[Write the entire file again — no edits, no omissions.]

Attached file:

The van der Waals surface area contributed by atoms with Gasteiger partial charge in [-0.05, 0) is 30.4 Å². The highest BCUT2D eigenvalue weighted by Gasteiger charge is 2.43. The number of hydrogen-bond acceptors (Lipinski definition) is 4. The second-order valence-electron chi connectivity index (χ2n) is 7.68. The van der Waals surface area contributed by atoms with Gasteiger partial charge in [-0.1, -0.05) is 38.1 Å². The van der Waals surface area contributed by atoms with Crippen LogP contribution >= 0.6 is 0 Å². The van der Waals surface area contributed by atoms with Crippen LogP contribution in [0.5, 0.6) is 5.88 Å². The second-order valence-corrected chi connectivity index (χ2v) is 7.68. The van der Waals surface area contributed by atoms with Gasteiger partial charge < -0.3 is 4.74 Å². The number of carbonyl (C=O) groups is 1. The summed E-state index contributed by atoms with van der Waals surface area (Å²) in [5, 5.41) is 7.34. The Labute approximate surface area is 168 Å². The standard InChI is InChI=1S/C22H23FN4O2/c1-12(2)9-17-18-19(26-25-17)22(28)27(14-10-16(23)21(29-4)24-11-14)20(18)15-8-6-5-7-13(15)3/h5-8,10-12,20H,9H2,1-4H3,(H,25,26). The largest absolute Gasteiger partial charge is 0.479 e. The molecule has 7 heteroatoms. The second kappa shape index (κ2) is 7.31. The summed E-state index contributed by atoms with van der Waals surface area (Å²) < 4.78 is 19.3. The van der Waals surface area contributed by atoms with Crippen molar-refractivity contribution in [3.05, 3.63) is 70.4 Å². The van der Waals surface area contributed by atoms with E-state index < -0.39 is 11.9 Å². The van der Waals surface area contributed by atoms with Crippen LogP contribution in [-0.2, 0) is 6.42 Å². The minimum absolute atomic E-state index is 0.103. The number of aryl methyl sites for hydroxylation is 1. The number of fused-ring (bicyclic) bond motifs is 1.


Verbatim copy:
The van der Waals surface area contributed by atoms with Gasteiger partial charge in [-0.05, 0) is 30.4 Å². The highest BCUT2D eigenvalue weighted by Gasteiger charge is 2.43. The number of hydrogen-bond acceptors (Lipinski definition) is 4. The second-order valence-electron chi connectivity index (χ2n) is 7.68. The van der Waals surface area contributed by atoms with Gasteiger partial charge in [-0.1, -0.05) is 38.1 Å². The van der Waals surface area contributed by atoms with Crippen LogP contribution >= 0.6 is 0 Å². The van der Waals surface area contributed by atoms with Crippen LogP contribution in [0.5, 0.6) is 5.88 Å². The second-order valence-corrected chi connectivity index (χ2v) is 7.68. The van der Waals surface area contributed by atoms with Gasteiger partial charge < -0.3 is 4.74 Å². The number of carbonyl (C=O) groups is 1. The summed E-state index contributed by atoms with van der Waals surface area (Å²) in [5, 5.41) is 7.34. The Labute approximate surface area is 168 Å². The standard InChI is InChI=1S/C22H23FN4O2/c1-12(2)9-17-18-19(26-25-17)22(28)27(14-10-16(23)21(29-4)24-11-14)20(18)15-8-6-5-7-13(15)3/h5-8,10-12,20H,9H2,1-4H3,(H,25,26). The largest absolute Gasteiger partial charge is 0.479 e. The molecule has 7 heteroatoms. The second kappa shape index (κ2) is 7.31. The summed E-state index contributed by atoms with van der Waals surface area (Å²) < 4.78 is 19.3. The van der Waals surface area contributed by atoms with Crippen molar-refractivity contribution in [3.05, 3.63) is 70.4 Å². The van der Waals surface area contributed by atoms with E-state index < -0.39 is 11.9 Å². The van der Waals surface area contributed by atoms with Crippen LogP contribution in [-0.2, 0) is 6.42 Å². The minimum absolute atomic E-state index is 0.103. The number of aryl methyl sites for hydroxylation is 1. The number of fused-ring (bicyclic) bond motifs is 1.